By Alexandra Burlacu | Apr 24, 2012 12:56 PM EDT
Apple may be developing its thinnest iPhone yet, possibly even breaking the 8-millimeter mark with a significant redesign. Digitimes reported that Apple could use in-cell touch display technology, placing the phone's touch sensors inside the panel rather than above it.
"The advantage of in-cell is that you're streamlining the manufacturing process, so in time you should be able to drive efficiencies and reduce costs," IHS analyst Rhoda Alexander told Wired. "Additionally, by reducing the number of layers, you reduce the size and thickness of the device, making it thinner and lighter."
0.44-mm Thickness Savings
According to Apple Insider, KGI Securities analyst Ming-Chi Kuo agreed with recent rumors that Apple will use in-cell touch panels on its next-generation iPhone. Kuo has issued a report of his own and said the new display design, which would place the touch sensor inside the TFT LCD instead of layering it above, could result in thickness savings of 0.44 millimeters. The thickness savings would be achieved by removing the separate touch sensor and one layer of adhesive.
Apple's current phone, the iPhone 4S, measures 9.3 millimeters in thickness. Kuo, however, believes that Apple aims to break the 8-millimeter mark with its next-generation iPhone. This achievement would allow Apple to stay competitive as rival smartphone makers boast thin designs.
Moreover, according to Kuo's calculations, a thinner battery and the rumored switch from glass to a liquid metal back could further reduce thickness by another 0.96 millimeters. Based on these calculations, Kuo predicts that the next-generation iPhone will measure 7.90 millimeters in depth.
Currently, Apple makes the iPhone's "on cell" display in several layers. The back light is at the very bottom, the LCD section is layered directly above it, and a layer of glass comes above. The capacitive touch layer comes on top of the glass, and then topped off by a tough protective layer of Gorilla Glass. The layer of glass between the capacitive touch layer and the Gorilla Glass layer separates the liquid crystal portion of the display from the touch portion. Meanwhile, in-cell display technology combines the LCD and touch sections of the display into a single layer, thus eliminating the middle layer of glass.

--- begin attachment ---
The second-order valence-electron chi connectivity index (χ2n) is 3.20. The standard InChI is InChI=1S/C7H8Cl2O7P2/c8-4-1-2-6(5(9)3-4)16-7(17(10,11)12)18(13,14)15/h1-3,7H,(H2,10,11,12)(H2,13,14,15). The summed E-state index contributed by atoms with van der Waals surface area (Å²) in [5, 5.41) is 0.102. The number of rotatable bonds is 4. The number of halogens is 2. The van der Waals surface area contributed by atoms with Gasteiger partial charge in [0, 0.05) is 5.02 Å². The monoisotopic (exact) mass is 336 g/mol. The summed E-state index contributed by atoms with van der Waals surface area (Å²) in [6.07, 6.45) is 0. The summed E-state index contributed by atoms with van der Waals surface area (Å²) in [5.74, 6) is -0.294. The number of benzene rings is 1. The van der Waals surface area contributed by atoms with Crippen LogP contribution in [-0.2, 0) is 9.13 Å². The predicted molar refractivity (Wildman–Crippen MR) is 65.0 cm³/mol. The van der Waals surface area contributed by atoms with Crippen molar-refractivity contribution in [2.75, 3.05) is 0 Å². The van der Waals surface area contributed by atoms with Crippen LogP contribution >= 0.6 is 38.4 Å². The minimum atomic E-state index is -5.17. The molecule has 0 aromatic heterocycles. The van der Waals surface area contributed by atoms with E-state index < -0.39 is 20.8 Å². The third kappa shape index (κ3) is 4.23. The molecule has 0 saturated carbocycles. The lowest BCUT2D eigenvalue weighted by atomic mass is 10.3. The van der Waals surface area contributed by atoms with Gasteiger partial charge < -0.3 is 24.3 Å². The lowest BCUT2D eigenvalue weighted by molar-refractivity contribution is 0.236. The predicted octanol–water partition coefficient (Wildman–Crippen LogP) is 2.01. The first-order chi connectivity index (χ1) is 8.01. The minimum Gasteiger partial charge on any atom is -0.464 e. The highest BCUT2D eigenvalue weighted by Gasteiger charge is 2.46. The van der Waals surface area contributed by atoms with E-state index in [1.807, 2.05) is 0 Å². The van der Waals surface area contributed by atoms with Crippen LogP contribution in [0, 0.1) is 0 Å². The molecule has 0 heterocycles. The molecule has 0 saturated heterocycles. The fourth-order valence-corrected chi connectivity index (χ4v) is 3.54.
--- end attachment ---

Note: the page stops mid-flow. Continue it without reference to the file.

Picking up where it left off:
According to Kuo, other reasons why Apple would adopt the in-cell technology include "more efficient supply chain management" and improved production yield. The analyst explained that with the current design, bonding occurs at a late stage in the production process, but with in-cell production bonding comes earlier in the process. Due to this fact, Kuo added, in-cell production is quicker and more efficient.
Faster Production Process
The new in-cell production process would require only three semi-finished items at bonding, as opposed to the six required to produce the iPhone 4S. Production procedures could also be reduced from eight to five, and Kuo further indicated that the number of production days required could be reduced from 12 to 16 to just three to five.
Furthermore, the switch to in-cell technology would reportedly involve switching from Optically Clear Adhesive (OCA) to Optically Clear Resin (OCR). OCA bondings cannot be redone, but OCR ones can.
If Apple does indeed switch to in-cell technology for its next iPhone, Apple is expected to source in-cell touch panels from Toshiba Mobile Display, Sharp and LG Display. Kuo expects Apple to launch the next-generation iPhone in the third quarter of 2012, but several recent reports indicated an October release date is more likely. Meanwhile, some still expect the device this summer.
(Reported by Alexandra Burlacu, edited by Dave Clark)
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